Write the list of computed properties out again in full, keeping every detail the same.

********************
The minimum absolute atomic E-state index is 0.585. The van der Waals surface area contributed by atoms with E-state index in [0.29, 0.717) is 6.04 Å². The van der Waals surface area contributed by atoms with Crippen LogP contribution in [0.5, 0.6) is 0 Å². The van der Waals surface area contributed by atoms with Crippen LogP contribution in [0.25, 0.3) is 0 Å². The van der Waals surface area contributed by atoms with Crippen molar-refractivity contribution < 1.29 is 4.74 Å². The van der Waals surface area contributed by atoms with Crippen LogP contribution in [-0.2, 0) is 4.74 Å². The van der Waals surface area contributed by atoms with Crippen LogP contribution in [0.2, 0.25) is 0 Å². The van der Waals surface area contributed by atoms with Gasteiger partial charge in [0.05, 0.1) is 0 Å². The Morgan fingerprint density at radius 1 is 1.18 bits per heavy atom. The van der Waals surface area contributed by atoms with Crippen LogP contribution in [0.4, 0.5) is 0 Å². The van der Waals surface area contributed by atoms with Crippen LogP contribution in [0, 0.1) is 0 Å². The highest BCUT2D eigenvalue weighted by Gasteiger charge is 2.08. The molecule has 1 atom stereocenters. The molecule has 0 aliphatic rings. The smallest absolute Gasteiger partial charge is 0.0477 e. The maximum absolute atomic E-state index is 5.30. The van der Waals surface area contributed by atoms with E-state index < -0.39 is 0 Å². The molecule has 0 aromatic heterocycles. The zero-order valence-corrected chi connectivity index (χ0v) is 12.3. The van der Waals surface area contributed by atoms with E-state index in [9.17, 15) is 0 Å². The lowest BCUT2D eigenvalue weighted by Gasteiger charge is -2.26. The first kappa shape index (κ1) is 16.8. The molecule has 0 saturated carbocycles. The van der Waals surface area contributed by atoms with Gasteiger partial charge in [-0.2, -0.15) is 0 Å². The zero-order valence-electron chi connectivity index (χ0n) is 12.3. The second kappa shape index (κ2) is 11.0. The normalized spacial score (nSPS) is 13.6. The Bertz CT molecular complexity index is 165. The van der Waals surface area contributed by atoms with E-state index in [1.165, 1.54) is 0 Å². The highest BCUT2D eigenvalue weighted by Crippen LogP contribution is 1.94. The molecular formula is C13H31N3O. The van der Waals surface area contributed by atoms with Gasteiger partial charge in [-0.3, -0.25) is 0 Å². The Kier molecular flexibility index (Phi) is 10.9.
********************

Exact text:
The minimum absolute atomic E-state index is 0.585. The van der Waals surface area contributed by atoms with E-state index in [0.29, 0.717) is 6.04 Å². The van der Waals surface area contributed by atoms with Crippen LogP contribution in [0.5, 0.6) is 0 Å². The van der Waals surface area contributed by atoms with Crippen LogP contribution in [0.25, 0.3) is 0 Å². The van der Waals surface area contributed by atoms with Crippen molar-refractivity contribution < 1.29 is 4.74 Å². The van der Waals surface area contributed by atoms with Crippen LogP contribution in [-0.2, 0) is 4.74 Å². The van der Waals surface area contributed by atoms with Crippen LogP contribution in [0.2, 0.25) is 0 Å². The van der Waals surface area contributed by atoms with Gasteiger partial charge in [0.05, 0.1) is 0 Å². The Morgan fingerprint density at radius 1 is 1.18 bits per heavy atom. The van der Waals surface area contributed by atoms with Crippen LogP contribution in [0.4, 0.5) is 0 Å². The van der Waals surface area contributed by atoms with Crippen LogP contribution in [0, 0.1) is 0 Å². The highest BCUT2D eigenvalue weighted by Gasteiger charge is 2.08. The molecule has 1 atom stereocenters. The molecule has 0 aliphatic rings. The smallest absolute Gasteiger partial charge is 0.0477 e. The maximum absolute atomic E-state index is 5.30. The van der Waals surface area contributed by atoms with E-state index < -0.39 is 0 Å². The molecule has 0 aromatic heterocycles. The zero-order valence-corrected chi connectivity index (χ0v) is 12.3. The van der Waals surface area contributed by atoms with E-state index in [9.17, 15) is 0 Å². The lowest BCUT2D eigenvalue weighted by Gasteiger charge is -2.26. The first kappa shape index (κ1) is 16.8. The molecule has 0 saturated carbocycles. The van der Waals surface area contributed by atoms with Gasteiger partial charge in [-0.2, -0.15) is 0 Å². The zero-order valence-electron chi connectivity index (χ0n) is 12.3. The second kappa shape index (κ2) is 11.0. The normalized spacial score (nSPS) is 13.6. The Bertz CT molecular complexity index is 165. The van der Waals surface area contributed by atoms with E-state index in [1.165, 1.54) is 0 Å². The highest BCUT2D eigenvalue weighted by Crippen LogP contribution is 1.94. The molecular formula is C13H31N3O. The van der Waals surface area contributed by atoms with Gasteiger partial charge in [-0.3, -0.25) is 0 Å². The Kier molecular flexibility index (Phi) is 10.9.